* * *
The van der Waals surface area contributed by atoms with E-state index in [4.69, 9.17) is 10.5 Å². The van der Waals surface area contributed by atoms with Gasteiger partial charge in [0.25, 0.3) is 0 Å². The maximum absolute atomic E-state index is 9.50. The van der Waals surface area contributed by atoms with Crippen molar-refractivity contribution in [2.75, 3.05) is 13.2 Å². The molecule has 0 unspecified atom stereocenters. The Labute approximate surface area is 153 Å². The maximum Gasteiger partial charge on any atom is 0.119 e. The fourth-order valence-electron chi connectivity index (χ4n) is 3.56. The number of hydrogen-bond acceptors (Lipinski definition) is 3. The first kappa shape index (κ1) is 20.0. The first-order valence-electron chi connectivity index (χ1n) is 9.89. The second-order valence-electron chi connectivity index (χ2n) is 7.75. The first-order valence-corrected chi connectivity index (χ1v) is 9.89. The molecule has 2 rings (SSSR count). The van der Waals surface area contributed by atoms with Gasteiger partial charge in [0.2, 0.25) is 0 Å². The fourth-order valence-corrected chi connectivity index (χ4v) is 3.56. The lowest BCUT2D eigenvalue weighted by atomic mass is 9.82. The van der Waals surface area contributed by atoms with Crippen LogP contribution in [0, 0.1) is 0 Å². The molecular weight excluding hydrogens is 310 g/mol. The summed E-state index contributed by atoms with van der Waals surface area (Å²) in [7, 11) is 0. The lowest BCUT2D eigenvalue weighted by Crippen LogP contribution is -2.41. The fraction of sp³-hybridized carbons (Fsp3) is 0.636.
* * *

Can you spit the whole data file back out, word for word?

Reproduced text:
The van der Waals surface area contributed by atoms with E-state index in [4.69, 9.17) is 10.5 Å². The van der Waals surface area contributed by atoms with Gasteiger partial charge in [0.25, 0.3) is 0 Å². The maximum absolute atomic E-state index is 9.50. The van der Waals surface area contributed by atoms with Crippen molar-refractivity contribution in [2.75, 3.05) is 13.2 Å². The molecule has 0 unspecified atom stereocenters. The Labute approximate surface area is 153 Å². The maximum Gasteiger partial charge on any atom is 0.119 e. The fourth-order valence-electron chi connectivity index (χ4n) is 3.56. The number of hydrogen-bond acceptors (Lipinski definition) is 3. The first kappa shape index (κ1) is 20.0. The first-order valence-electron chi connectivity index (χ1n) is 9.89. The second-order valence-electron chi connectivity index (χ2n) is 7.75. The first-order valence-corrected chi connectivity index (χ1v) is 9.89. The molecule has 2 rings (SSSR count). The van der Waals surface area contributed by atoms with Gasteiger partial charge in [0.2, 0.25) is 0 Å². The fourth-order valence-corrected chi connectivity index (χ4v) is 3.56. The lowest BCUT2D eigenvalue weighted by atomic mass is 9.82. The van der Waals surface area contributed by atoms with Crippen LogP contribution in [0, 0.1) is 0 Å². The molecular weight excluding hydrogens is 310 g/mol. The summed E-state index contributed by atoms with van der Waals surface area (Å²) in [7, 11) is 0. The lowest BCUT2D eigenvalue weighted by Crippen LogP contribution is -2.41. The fraction of sp³-hybridized carbons (Fsp3) is 0.636.